Mobile Menu - OpenMobile Menu - Closed

US Congressional Optics and Photonics Caucus Launches

February 25, 2021
In The News

WASHINGTON, D.C., Feb. 25, 2021 — The U.S. Congressional Optics and Photonics Caucus held its public launch event Feb. 24, in a virtual format. The bipartisan, bicameral caucus is co-chaired by Joe Morelle of N.Y. and Brian Mast of Fla. in the House of Representatives, and Krysten Sinema of Ariz. and Steve Daines of Mont. in the Senate.

Conversations at the event spanned issues relating to the optics and photonics workforce, which speakers said is lacking in terms of size and its ability to meet demand. Many researchers, Monroe Community College professor Alexis Vogt said, are finding themselves taking on the roles of technicians because there are not enough trained technicians available to meet current industry demands.

Adele Ratcliff, director of the Industrial Base Analysis and Sustainment (IBAS) program within the Office of the Deputy Assistant Secretary of Defense for Industrial Policy, echoed Vogt. “We have got to have a skilled workforce that’s rightly sized,” Ratcliff said. “To respond to that need and begin to catalyze things, the IBAS program that I run within the Department of Defense launched the national imperative for industrial skills.”

That initiative works with members of the defense community to develop technical capabilities within the workforce to be able to meet the technological manufacturing demands of the defense industry. A major player in that initiative is the photonics industry, and to that end the program will begin a precision optics program to train optical technicians to work in that space.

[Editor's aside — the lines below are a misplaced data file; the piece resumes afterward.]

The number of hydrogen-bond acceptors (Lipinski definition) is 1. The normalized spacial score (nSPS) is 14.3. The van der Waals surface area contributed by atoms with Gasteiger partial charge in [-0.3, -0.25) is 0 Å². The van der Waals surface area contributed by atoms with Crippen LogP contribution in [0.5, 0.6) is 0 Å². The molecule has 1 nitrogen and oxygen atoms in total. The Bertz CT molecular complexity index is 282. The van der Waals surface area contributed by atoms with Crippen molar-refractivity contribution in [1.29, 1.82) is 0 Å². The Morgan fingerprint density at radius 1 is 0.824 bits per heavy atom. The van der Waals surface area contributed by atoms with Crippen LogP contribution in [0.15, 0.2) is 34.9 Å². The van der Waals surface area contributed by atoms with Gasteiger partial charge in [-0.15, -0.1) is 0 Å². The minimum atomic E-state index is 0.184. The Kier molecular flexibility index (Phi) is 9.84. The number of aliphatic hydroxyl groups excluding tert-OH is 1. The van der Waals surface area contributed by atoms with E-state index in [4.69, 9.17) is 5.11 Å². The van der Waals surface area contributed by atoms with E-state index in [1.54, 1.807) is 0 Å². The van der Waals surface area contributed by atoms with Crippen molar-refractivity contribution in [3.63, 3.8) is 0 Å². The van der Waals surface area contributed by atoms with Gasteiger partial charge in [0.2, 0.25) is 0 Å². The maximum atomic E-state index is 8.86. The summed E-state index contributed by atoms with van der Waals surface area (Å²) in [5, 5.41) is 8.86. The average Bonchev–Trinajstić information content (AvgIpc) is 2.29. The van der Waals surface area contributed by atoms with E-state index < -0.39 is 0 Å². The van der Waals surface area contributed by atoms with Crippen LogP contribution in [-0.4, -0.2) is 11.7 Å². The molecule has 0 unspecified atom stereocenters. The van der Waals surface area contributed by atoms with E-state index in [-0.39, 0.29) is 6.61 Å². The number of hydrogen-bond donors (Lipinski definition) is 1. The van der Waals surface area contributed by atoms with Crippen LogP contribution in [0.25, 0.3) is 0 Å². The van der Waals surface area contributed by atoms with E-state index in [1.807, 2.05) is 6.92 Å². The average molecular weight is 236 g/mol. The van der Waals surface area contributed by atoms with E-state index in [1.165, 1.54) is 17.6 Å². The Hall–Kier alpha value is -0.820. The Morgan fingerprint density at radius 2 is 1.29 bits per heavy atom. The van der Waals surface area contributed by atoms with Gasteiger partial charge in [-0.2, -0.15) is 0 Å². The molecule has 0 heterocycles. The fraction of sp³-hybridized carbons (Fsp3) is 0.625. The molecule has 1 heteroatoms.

The defense industry isn’t the only area of the photonics industry lacking in workforce numbers, event speakers said. Bruce Tromberg, director of the National Institute of Biomedical Imaging and Bioengineering, said that the biomedical industry accounts for about 20% of the United States’ gross domestic product. Rep. Morelle added that the number is likely to rise as the baby-boomer generation ages, which will lead to a probable increase in demand for medical services.

National Photonics Initiative Chairman Ed White cited the need for mainstream talent “and sufficient talent” in the research and development sector to realize and bring more photonic technologies to market.

“Funding research at academic institutions, startups, small- and medium-sized companies, large companies, and national labs is essential to increasing the R&D portfolio,” White said. “We also, as was said in the opening remarks, must develop educational and training programs at all levels to ensure that the talent to advance important technologies and to translate these important technologies into products that improve our security, our health, and our overall quality of life.”

Funding at the federal level, too, is at an all-time low, Morelle said.

“This caucus will work to show, I hope,” Morelle said, “how historic investments in light-based technologies have led to great benefits in society, and that future investment is critical in ensuring that America leads innovation on the global stage once more.”